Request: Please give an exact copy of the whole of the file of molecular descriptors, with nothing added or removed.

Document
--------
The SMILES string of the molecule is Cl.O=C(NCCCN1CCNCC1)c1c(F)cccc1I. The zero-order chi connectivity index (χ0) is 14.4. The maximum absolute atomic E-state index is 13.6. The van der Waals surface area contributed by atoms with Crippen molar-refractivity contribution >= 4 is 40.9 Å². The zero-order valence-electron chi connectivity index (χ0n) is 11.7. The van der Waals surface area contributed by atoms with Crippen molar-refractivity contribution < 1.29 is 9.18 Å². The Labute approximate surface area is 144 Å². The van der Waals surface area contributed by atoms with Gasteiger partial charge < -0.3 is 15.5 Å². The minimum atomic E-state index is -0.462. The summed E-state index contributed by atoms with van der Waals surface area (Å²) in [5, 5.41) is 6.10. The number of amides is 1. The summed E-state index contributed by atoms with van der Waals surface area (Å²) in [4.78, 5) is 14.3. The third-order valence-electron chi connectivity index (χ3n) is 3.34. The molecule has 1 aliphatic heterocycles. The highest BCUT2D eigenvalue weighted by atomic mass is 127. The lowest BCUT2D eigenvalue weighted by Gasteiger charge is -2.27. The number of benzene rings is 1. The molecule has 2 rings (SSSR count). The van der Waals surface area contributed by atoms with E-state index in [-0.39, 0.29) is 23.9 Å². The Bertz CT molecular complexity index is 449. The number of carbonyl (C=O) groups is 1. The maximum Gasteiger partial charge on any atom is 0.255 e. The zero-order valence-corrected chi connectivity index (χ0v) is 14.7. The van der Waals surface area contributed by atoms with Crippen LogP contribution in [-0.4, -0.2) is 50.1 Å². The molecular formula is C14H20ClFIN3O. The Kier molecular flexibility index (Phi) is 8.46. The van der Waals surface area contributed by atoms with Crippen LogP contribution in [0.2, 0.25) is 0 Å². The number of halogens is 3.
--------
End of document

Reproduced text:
The SMILES string of the molecule is Cl.O=C(NCCCN1CCNCC1)c1c(F)cccc1I. The zero-order chi connectivity index (χ0) is 14.4. The maximum absolute atomic E-state index is 13.6. The van der Waals surface area contributed by atoms with Crippen molar-refractivity contribution >= 4 is 40.9 Å². The zero-order valence-electron chi connectivity index (χ0n) is 11.7. The van der Waals surface area contributed by atoms with Crippen molar-refractivity contribution < 1.29 is 9.18 Å². The Labute approximate surface area is 144 Å². The van der Waals surface area contributed by atoms with Gasteiger partial charge < -0.3 is 15.5 Å². The minimum atomic E-state index is -0.462. The summed E-state index contributed by atoms with van der Waals surface area (Å²) in [5, 5.41) is 6.10. The number of amides is 1. The summed E-state index contributed by atoms with van der Waals surface area (Å²) in [4.78, 5) is 14.3. The third-order valence-electron chi connectivity index (χ3n) is 3.34. The molecule has 1 aliphatic heterocycles. The highest BCUT2D eigenvalue weighted by atomic mass is 127. The lowest BCUT2D eigenvalue weighted by Gasteiger charge is -2.27. The number of benzene rings is 1. The molecule has 2 rings (SSSR count). The van der Waals surface area contributed by atoms with E-state index in [-0.39, 0.29) is 23.9 Å². The Bertz CT molecular complexity index is 449. The number of carbonyl (C=O) groups is 1. The maximum Gasteiger partial charge on any atom is 0.255 e. The zero-order valence-corrected chi connectivity index (χ0v) is 14.7. The van der Waals surface area contributed by atoms with Crippen LogP contribution in [-0.4, -0.2) is 50.1 Å². The molecular formula is C14H20ClFIN3O. The Kier molecular flexibility index (Phi) is 8.46. The van der Waals surface area contributed by atoms with Crippen LogP contribution in [0.2, 0.25) is 0 Å². The number of halogens is 3.